The book’s other six chapters suggest content for such discussions. These chapters, Talmudic in their structure, consist of three parallel components: “framework statements;” Engelberg’s perceptive commentary on these statements; and provocative quotations from sources as diverse as the Upanishads, Freud, Newton, and Joyce.

Many of the framework statements are drawn from the theory of systems, with special focus on the human organism. These statements—like Zen koans of Jesus’ aphorisms—carry a richness beyond their surface meaning: a typical statement reads “What is chaos has been created is by reproduction preserved.” Ultimately, these statements lead the reader to the awareness that the integrative way is the religious Way, toward “the final integration:” love, life, wisdom, God.

The book opens with a parable: “When the great library known as the Tower of Babel is destroyed, the builders flee….Forced to abandon the riches long accumulated there, what is it they should take so that, where they will dwell, all that was lost, and more, can live again?” The Nature of Integrative Study can stand as an answer to that question—providing as it does a method and content for creating new wholes out of old fragments


Book Review by:                         Kenneth Davis
Professor of English
Indiana/Purdue University
425 University Blvd.
Indianapolis, Indiana 46202




About the Author: Joseph Engelberg was born in Vienna. Following the Nazi takeover he fled, first to England, then to the United States where he has resided ever since. In his senior year at the Cooper Union School of Engineering, he developed an interest in the application of engineering methods to the solution of medical problems. Following his graduation, he pursued these interests in the Department of Surgery at the University of Pennsylvania. While there he obtained a Ph.D. in physics. Following his post-doctoral studies at the University of Colorado Medical Center and the University of California at Berkeley, he joined the faculty of the newly-established University of Kentucky College of Medicine where he is presently a Professor Emeritus in the Department of Physiology.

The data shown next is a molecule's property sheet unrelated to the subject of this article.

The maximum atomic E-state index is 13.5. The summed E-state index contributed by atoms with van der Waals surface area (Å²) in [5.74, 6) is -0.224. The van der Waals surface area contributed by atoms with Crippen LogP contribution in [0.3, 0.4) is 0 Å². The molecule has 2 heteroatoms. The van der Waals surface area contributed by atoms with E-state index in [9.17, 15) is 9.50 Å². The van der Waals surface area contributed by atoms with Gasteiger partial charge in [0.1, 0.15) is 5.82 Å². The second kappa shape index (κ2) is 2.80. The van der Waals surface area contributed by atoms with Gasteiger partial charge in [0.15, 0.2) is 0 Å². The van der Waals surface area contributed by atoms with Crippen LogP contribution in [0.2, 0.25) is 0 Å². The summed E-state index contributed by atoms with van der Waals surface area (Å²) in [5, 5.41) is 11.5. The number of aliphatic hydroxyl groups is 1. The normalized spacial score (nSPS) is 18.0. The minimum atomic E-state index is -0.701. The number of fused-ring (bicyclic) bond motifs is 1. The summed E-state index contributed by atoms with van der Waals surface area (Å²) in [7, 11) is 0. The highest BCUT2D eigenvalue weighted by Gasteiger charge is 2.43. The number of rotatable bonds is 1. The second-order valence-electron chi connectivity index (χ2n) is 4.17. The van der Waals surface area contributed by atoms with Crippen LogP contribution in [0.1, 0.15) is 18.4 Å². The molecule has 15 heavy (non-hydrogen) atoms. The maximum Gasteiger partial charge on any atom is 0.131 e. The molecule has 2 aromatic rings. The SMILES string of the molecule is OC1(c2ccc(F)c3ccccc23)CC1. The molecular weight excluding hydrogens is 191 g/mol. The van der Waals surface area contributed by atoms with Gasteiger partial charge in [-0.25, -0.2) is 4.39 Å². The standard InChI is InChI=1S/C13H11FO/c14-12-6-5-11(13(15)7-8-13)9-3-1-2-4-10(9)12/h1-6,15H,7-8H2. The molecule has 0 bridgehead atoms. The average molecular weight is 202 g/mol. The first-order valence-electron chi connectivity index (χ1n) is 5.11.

Apart from his scientific interests, he has wrestled from early times with the question: Can the universe be approached without adopting the viewpoint of one or another area of specialization? Is the oxygen molecule, for example, a citizen of mathematics, physics, chemistry, biology, or the humanities?

What seemed to be lacking was not another area of specialization but an approach that was above and beyond these areas of specialization. Further, this approach should not talk about integration but help individuals bring this about. From this premise a plethora of activities ensued. They included the establishment of an Office of Integrative Studies. The Office made use of the vast resources available in any major university. It developed dozens of college, university-wide, and community-wide programs ranging from graduate and medical education, to hospital care, religion, and humanistic studies.
Details: 1993 [ISBN: 0-913507-51-2; 336 pages soft cover; 8.5-by-11-inch]